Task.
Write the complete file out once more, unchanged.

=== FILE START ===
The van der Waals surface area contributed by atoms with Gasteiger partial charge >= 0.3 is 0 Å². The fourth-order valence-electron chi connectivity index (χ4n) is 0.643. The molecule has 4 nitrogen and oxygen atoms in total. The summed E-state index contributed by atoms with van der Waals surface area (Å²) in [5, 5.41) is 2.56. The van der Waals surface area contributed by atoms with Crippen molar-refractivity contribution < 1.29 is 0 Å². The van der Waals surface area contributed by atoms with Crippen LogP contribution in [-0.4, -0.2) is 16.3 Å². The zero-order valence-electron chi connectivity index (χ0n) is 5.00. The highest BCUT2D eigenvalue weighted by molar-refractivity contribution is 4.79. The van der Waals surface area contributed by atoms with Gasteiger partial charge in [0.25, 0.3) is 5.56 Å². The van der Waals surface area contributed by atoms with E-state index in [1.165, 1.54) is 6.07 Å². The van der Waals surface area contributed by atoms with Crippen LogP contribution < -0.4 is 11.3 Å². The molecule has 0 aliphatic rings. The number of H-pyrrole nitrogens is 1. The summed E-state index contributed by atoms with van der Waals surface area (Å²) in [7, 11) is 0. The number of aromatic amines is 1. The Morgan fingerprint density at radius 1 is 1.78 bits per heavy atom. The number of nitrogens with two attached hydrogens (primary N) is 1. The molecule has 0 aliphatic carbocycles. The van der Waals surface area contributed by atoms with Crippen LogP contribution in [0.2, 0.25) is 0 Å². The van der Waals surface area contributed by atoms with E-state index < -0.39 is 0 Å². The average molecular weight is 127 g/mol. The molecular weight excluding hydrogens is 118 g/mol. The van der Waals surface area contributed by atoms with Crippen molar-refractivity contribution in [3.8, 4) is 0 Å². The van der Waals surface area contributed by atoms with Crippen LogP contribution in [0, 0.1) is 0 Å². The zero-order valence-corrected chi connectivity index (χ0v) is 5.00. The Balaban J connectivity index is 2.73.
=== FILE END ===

The van der Waals surface area contributed by atoms with Gasteiger partial charge >= 0.3 is 0 Å². The fourth-order valence-electron chi connectivity index (χ4n) is 0.643. The molecule has 4 nitrogen and oxygen atoms in total. The summed E-state index contributed by atoms with van der Waals surface area (Å²) in [5, 5.41) is 2.56. The van der Waals surface area contributed by atoms with Crippen molar-refractivity contribution < 1.29 is 0 Å². The van der Waals surface area contributed by atoms with Crippen LogP contribution in [-0.4, -0.2) is 16.3 Å². The zero-order valence-electron chi connectivity index (χ0n) is 5.00. The highest BCUT2D eigenvalue weighted by molar-refractivity contribution is 4.79. The van der Waals surface area contributed by atoms with Gasteiger partial charge in [0.25, 0.3) is 5.56 Å². The van der Waals surface area contributed by atoms with E-state index in [1.165, 1.54) is 6.07 Å². The van der Waals surface area contributed by atoms with Crippen LogP contribution < -0.4 is 11.3 Å². The molecule has 0 aliphatic rings. The number of H-pyrrole nitrogens is 1. The summed E-state index contributed by atoms with van der Waals surface area (Å²) in [7, 11) is 0. The number of aromatic amines is 1. The Morgan fingerprint density at radius 1 is 1.78 bits per heavy atom. The number of nitrogens with two attached hydrogens (primary N) is 1. The molecule has 0 aliphatic carbocycles. The van der Waals surface area contributed by atoms with Crippen LogP contribution in [0.2, 0.25) is 0 Å². The van der Waals surface area contributed by atoms with E-state index < -0.39 is 0 Å². The average molecular weight is 127 g/mol. The molecular weight excluding hydrogens is 118 g/mol. The van der Waals surface area contributed by atoms with Crippen molar-refractivity contribution in [3.8, 4) is 0 Å². The van der Waals surface area contributed by atoms with Crippen LogP contribution in [0, 0.1) is 0 Å². The zero-order valence-corrected chi connectivity index (χ0v) is 5.00. The Balaban J connectivity index is 2.73.